We’ve all been there. So excited to be coming to a major industry conference in a world-class destination, full of stellar topics and notable speakers as well as workshops and cocktail receptions. It’s networking HEAVEN!

Gradually though, as you attend workshops and keynote sunrise sessions and theme luncheon speechess you find, to your immense dismay, that an alarming number of speakers whose content had you salivating, actually suck.  Or blow. Or otherwise resoundingly disappoint.  The sad thing is, a brilliantly organized conference with impeccable timing, food, location and events will not impress if the quality of the actual content doesn’t measure up.

If you are a meeting planner or someone tasked with spearheading the next company conference, retreat, trade show or similar, spare a few moments from menu selection, DJ playlists, swag and logo ware.  Please, please, please, take a good hard look at your speakers and workshop leaders.  Far too often the people invited to speak are experts in their field, brilliant researchers, scientists, engineers, physicians and the like.  Sadly, most of them are too busy doing what they so brilliantly do, to become great or even decent public presenters.

This isn’t a new complaint and I’ve taken my thoughts to various meeting planner groups and consultants, all of whom sadly nod their heads in acknowledgment but tell me there is no logistical way to help poor speakers pull up their socks in order to save you having to endure the product of their inattention.  Nonsense. We can put a man on the moon, and so on….

In reality, there are a number of steps to take to curate a decent speaker selection and to help those chosen do the best they can for your event. You’re not trying to coach them in perpetuity, just long enough for everyone to recognize how well you’ve managed this conference!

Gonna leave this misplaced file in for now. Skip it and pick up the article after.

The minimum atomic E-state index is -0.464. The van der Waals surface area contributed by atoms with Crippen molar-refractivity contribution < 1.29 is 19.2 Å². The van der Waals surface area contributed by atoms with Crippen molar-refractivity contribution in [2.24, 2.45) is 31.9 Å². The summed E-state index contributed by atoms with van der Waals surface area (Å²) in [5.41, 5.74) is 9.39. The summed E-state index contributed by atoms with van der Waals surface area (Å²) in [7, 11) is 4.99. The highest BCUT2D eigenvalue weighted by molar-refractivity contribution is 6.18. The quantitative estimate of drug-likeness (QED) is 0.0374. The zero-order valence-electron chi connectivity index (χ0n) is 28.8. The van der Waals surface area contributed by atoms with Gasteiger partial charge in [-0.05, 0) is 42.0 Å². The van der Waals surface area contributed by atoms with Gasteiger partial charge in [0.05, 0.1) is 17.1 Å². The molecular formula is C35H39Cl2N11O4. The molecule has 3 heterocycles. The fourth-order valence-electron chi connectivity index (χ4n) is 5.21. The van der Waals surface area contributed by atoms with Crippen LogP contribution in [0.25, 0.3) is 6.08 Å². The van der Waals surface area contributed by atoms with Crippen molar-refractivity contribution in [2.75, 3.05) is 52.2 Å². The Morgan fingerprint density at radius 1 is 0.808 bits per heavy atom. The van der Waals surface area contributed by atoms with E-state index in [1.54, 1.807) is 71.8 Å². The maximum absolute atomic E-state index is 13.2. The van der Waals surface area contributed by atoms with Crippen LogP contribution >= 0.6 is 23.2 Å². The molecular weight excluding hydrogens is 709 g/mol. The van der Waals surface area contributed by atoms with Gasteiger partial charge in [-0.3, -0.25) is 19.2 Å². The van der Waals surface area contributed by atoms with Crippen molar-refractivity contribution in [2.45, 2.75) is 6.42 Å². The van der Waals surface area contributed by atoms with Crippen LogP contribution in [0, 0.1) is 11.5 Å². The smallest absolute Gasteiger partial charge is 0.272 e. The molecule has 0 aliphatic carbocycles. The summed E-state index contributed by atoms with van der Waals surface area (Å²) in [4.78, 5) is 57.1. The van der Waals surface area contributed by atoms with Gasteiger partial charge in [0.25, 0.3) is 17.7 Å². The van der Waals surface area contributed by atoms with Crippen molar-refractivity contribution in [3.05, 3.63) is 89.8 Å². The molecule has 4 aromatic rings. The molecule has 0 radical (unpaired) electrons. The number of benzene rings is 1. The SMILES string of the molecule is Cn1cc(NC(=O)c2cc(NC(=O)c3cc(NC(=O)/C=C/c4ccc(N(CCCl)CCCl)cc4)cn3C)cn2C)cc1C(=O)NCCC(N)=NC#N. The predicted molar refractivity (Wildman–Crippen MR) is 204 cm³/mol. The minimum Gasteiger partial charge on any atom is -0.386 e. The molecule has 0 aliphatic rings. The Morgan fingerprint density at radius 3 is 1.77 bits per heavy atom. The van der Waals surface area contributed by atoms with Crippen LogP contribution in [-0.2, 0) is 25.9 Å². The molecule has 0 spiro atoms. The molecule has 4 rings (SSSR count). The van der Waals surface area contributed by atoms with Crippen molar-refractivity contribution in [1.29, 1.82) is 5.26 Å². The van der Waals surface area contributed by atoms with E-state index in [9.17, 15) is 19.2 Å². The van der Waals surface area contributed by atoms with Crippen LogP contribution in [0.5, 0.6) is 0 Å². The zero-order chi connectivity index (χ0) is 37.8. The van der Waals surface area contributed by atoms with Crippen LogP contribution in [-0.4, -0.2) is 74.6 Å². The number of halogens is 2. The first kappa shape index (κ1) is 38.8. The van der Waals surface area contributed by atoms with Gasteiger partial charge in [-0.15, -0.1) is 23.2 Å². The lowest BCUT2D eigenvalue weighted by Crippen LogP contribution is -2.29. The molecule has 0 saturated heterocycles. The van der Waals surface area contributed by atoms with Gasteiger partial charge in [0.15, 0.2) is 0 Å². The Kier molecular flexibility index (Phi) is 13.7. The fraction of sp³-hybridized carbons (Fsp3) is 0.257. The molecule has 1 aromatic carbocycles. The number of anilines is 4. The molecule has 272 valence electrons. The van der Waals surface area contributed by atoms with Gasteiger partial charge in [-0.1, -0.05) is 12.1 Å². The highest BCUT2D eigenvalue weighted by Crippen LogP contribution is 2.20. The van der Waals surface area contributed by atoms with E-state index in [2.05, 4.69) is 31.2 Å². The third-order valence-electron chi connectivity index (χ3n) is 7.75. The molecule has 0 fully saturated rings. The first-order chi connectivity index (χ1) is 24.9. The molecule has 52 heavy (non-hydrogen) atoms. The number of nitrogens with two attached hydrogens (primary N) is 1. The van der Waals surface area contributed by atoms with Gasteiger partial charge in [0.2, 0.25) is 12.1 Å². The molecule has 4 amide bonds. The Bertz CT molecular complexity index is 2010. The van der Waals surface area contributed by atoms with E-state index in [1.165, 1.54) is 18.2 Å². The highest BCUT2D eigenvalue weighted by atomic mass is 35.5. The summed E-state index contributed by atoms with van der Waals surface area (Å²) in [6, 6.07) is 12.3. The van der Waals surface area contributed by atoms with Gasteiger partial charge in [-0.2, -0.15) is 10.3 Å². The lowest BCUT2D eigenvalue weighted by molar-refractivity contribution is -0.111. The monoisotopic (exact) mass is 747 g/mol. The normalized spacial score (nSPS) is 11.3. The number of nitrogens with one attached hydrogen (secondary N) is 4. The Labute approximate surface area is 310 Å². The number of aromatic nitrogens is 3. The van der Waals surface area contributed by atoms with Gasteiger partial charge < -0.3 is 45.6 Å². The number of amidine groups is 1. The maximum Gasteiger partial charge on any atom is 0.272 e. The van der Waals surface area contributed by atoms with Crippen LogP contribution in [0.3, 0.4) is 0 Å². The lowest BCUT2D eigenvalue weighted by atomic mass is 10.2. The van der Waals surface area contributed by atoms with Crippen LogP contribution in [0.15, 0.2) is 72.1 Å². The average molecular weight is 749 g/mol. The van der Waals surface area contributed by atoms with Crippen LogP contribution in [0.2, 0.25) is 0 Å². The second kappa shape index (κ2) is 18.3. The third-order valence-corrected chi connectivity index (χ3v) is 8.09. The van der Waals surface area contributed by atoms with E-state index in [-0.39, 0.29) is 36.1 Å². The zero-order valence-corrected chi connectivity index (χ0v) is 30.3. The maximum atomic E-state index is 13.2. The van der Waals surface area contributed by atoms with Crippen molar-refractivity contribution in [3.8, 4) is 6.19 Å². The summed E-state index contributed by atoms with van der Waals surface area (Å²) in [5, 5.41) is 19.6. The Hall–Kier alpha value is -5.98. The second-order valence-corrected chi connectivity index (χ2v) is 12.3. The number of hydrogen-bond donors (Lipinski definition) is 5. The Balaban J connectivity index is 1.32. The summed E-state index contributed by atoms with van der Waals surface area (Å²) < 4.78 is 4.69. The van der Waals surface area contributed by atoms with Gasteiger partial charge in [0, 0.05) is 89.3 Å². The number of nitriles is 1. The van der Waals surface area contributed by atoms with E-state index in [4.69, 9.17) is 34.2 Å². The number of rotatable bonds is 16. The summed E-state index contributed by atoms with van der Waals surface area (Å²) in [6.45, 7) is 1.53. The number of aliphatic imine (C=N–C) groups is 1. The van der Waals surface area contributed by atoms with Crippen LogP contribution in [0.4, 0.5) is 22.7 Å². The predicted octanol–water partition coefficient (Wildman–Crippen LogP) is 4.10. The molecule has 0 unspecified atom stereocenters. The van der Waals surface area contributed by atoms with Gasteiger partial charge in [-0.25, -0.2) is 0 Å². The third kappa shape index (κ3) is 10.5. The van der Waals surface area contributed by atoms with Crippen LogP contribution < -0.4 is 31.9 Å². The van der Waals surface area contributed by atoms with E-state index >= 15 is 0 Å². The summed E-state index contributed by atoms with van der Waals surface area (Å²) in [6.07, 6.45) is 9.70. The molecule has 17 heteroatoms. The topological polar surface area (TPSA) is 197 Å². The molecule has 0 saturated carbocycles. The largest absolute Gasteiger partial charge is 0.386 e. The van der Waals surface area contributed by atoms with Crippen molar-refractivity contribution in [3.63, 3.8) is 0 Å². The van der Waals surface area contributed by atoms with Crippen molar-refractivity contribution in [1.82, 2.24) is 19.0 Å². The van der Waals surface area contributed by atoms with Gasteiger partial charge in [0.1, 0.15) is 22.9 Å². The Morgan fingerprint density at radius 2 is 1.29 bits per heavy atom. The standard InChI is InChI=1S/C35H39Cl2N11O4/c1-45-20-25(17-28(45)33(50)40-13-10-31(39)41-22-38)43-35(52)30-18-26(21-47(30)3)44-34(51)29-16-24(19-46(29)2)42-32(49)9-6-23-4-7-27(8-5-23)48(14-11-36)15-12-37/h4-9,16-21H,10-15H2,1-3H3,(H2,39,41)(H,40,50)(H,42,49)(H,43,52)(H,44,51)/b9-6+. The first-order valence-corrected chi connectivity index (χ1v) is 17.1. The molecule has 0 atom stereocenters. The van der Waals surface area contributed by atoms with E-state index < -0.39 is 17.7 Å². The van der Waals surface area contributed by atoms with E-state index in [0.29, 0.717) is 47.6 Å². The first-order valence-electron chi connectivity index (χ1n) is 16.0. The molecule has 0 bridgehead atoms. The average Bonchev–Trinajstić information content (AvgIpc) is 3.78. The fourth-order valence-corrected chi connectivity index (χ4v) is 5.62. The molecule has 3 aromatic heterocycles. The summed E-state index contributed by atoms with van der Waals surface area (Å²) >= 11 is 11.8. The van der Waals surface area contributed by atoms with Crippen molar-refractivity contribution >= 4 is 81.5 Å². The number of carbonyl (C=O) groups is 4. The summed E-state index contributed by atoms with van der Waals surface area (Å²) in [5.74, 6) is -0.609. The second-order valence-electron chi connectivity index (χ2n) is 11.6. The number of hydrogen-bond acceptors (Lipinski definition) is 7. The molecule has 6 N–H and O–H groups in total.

1.  Research how your speakers speak. If there is absolutely no video of them online, be nervous. Ask for some. Also ask to see their slide deck. If there are any more than 4 slides/20 minutes of content and if those slides are jammed with text and numbers, you have some work to do.
  2. Find out if your organization or network has access to a speaker coach close to where your speaker is. Gently broach the notion that the organization is invested in the speaker’s success and will happily invest in it through a couple hours of great coaching. This process should start as soon as you have identified the speaker. If they balk, maybe there’s someone else with similar content and a better attitude.
  3. If you aren’t confident that great coaching can be found ‘out there’, reach out to a coach you do have faith in, and ask them to tackle the job remotely.  Any coach worth knowing will have their own way of managing that.  In my case I ask for the speech outline and any additional slides or material, rough draft is fine. I then make suggestions on improving the content with an eye to how the speaker actually presents and then we go on-camera, on-line to practice performing.

You invest a lot of time and a tonne of money in these events.  Catering fees are staggering; swag ain’t cheap unless it’s cheap swag; and speaker fees and expenses can be pricey.  Don’t scrimp on a few bucks to make those speakers earn their fees by getting coaching in advance.